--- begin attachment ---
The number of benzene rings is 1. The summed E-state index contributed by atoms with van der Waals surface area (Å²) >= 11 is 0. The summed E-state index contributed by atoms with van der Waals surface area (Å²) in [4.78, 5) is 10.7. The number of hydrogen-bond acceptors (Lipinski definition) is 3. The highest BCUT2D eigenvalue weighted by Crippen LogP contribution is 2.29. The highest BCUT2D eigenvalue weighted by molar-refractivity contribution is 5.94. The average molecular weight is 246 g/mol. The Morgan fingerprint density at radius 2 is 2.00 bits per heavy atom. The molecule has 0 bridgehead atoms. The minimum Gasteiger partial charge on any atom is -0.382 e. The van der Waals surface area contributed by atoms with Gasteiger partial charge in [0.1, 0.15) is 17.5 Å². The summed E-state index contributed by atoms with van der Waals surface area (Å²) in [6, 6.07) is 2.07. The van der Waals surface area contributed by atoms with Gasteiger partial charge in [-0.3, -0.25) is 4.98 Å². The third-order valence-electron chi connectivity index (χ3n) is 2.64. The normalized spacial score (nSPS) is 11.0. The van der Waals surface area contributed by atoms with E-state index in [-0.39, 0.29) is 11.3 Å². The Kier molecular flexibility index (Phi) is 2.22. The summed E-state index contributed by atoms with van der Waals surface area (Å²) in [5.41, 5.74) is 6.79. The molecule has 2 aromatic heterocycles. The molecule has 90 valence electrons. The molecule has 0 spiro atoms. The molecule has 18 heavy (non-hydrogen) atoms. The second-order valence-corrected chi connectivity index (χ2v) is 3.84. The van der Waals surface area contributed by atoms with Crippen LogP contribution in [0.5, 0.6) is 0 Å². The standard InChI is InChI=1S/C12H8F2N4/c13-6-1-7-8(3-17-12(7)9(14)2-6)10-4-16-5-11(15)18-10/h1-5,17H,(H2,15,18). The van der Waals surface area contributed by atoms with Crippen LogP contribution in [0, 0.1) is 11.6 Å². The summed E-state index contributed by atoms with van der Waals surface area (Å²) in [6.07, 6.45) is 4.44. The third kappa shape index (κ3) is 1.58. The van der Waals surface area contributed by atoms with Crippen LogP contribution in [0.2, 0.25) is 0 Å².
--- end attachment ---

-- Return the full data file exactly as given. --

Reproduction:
The number of benzene rings is 1. The summed E-state index contributed by atoms with van der Waals surface area (Å²) >= 11 is 0. The summed E-state index contributed by atoms with van der Waals surface area (Å²) in [4.78, 5) is 10.7. The number of hydrogen-bond acceptors (Lipinski definition) is 3. The highest BCUT2D eigenvalue weighted by Crippen LogP contribution is 2.29. The highest BCUT2D eigenvalue weighted by molar-refractivity contribution is 5.94. The average molecular weight is 246 g/mol. The Morgan fingerprint density at radius 2 is 2.00 bits per heavy atom. The molecule has 0 bridgehead atoms. The minimum Gasteiger partial charge on any atom is -0.382 e. The van der Waals surface area contributed by atoms with Gasteiger partial charge in [0.1, 0.15) is 17.5 Å². The summed E-state index contributed by atoms with van der Waals surface area (Å²) in [6, 6.07) is 2.07. The van der Waals surface area contributed by atoms with Gasteiger partial charge in [-0.3, -0.25) is 4.98 Å². The third-order valence-electron chi connectivity index (χ3n) is 2.64. The normalized spacial score (nSPS) is 11.0. The van der Waals surface area contributed by atoms with E-state index in [-0.39, 0.29) is 11.3 Å². The Kier molecular flexibility index (Phi) is 2.22. The summed E-state index contributed by atoms with van der Waals surface area (Å²) in [5.41, 5.74) is 6.79. The molecule has 2 aromatic heterocycles. The molecule has 90 valence electrons. The molecule has 0 spiro atoms. The molecule has 18 heavy (non-hydrogen) atoms. The second-order valence-corrected chi connectivity index (χ2v) is 3.84. The van der Waals surface area contributed by atoms with Crippen LogP contribution in [0.5, 0.6) is 0 Å². The standard InChI is InChI=1S/C12H8F2N4/c13-6-1-7-8(3-17-12(7)9(14)2-6)10-4-16-5-11(15)18-10/h1-5,17H,(H2,15,18). The van der Waals surface area contributed by atoms with Crippen LogP contribution in [0, 0.1) is 11.6 Å². The summed E-state index contributed by atoms with van der Waals surface area (Å²) in [6.07, 6.45) is 4.44. The third kappa shape index (κ3) is 1.58. The van der Waals surface area contributed by atoms with Crippen LogP contribution in [0.2, 0.25) is 0 Å².